C4: Ignite Your Catholic Faith – What Happens to the Bread & Wine?

By | September 4, 2019

It’s just bread and wine. What’s the big deal? Isn’t the bread and wine, just really, bread and wine? As Catholics, we believe that at every
single Mass, the bread and wine offered on the altar, are transformed into the body and blood
of Christ-the Sacrament of the Eucharist. It takes a remarkable faith to believe that
because it still looks like bread and wine. It still tastes like bread and wine. We use the philosophical term, “transubstantiation”
to philosophically explain what happens. That the essence of what it is has been
transformed into the body and blood of Jesus, the externals remain the same. Obviously, no one can prove the truth of the Eucharist. A scientist won’t be able to analyze it and see a difference. It comes down to faith. It comes down to a remarkable faith. Yet, when we look at the scriptures, at the
Last Supper, Jesus says, “This is My body. This is My blood.” It doesn’t say “this is a symbol of
My body, this is a representation of My blood.” He says that it’s fully, Himself being
offered to us in every experience of the Eucharist. That matters tremendously for us because it means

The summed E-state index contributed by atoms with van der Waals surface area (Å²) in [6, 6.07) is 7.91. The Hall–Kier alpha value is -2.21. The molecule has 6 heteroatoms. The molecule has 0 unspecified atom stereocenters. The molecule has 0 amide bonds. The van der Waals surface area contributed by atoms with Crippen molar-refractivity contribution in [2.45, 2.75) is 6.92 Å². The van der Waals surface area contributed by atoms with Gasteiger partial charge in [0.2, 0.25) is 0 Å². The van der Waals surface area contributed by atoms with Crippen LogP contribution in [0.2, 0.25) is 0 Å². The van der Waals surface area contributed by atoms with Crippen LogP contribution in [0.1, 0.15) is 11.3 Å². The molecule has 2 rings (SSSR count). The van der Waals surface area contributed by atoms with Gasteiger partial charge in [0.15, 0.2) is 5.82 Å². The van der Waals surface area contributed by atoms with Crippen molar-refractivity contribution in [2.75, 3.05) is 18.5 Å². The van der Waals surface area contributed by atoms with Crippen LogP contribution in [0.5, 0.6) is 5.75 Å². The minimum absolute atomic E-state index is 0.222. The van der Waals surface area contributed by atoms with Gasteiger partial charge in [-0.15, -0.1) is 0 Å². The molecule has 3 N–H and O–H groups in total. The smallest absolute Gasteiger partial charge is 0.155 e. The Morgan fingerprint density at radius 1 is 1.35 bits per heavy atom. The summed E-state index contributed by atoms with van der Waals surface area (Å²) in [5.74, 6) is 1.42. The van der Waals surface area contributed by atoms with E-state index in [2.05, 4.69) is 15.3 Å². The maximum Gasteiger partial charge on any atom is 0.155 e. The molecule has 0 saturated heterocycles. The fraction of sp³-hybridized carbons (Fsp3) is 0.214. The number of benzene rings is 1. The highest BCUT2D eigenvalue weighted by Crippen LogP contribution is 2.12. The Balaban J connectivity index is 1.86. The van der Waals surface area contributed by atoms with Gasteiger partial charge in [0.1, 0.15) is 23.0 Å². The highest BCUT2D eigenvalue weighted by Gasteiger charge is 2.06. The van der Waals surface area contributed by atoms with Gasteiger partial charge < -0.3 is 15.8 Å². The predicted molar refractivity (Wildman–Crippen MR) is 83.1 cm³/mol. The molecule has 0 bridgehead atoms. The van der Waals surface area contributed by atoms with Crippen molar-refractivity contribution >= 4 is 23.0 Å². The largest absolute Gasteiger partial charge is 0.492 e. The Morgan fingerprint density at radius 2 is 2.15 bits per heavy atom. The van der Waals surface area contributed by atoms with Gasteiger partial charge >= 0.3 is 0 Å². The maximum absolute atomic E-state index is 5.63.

that the same living Christ who was born in Bethlehem, walked the streets of Galilee,
performed His miracles and preaching and died on the cross and rose from the dead,
abides in our churches, lives in the tabernacle. Not to remain the tabernacle,
but to enter our hearts and into our lives. Every time I’m blessed to distribute
Communion, I never cease to be moved. I think about the fact that Jesus
traveled this infinite distance from heaven, to come down upon our altar, in the form of the Eucharist. Every person coming forward for Communion has moved from the moment of his or her conception, even onto this time and place. I’m privileged and I’m blessed to
hand Jesus over to each one of them. So, we call that moment Holy Communion. That we’re in the living communion which is Jesus Christ and that we receive His body and blood into us. We become part of him. Hard to believe, maybe it almost seems too
good to believe, but if we believe and understand it, where else could we want to be, except at
the table of the Lord, receiving that fullness of life. As Jesus says in John, Chapter 6,
“I am the bread of life and he who feeds on Me will live forever.” The Eucharist is our antidote to eternal death. It is our eternal fountain of youth
because it renews within us that vitality of Christ, His saving presence, His paschal mystery, His love for us. Pretty amazing things for one hour
on a Sunday morning, don’t you think? It’s the Year of Faith and we’re connecting
Christ and the Catechism of the Catholic Church! Ignite your faith! Share this video with a friend and
spark-up a spirited conversation today! So what’s the next C-4 all about? We invite you to come back and “C-4” yourself!

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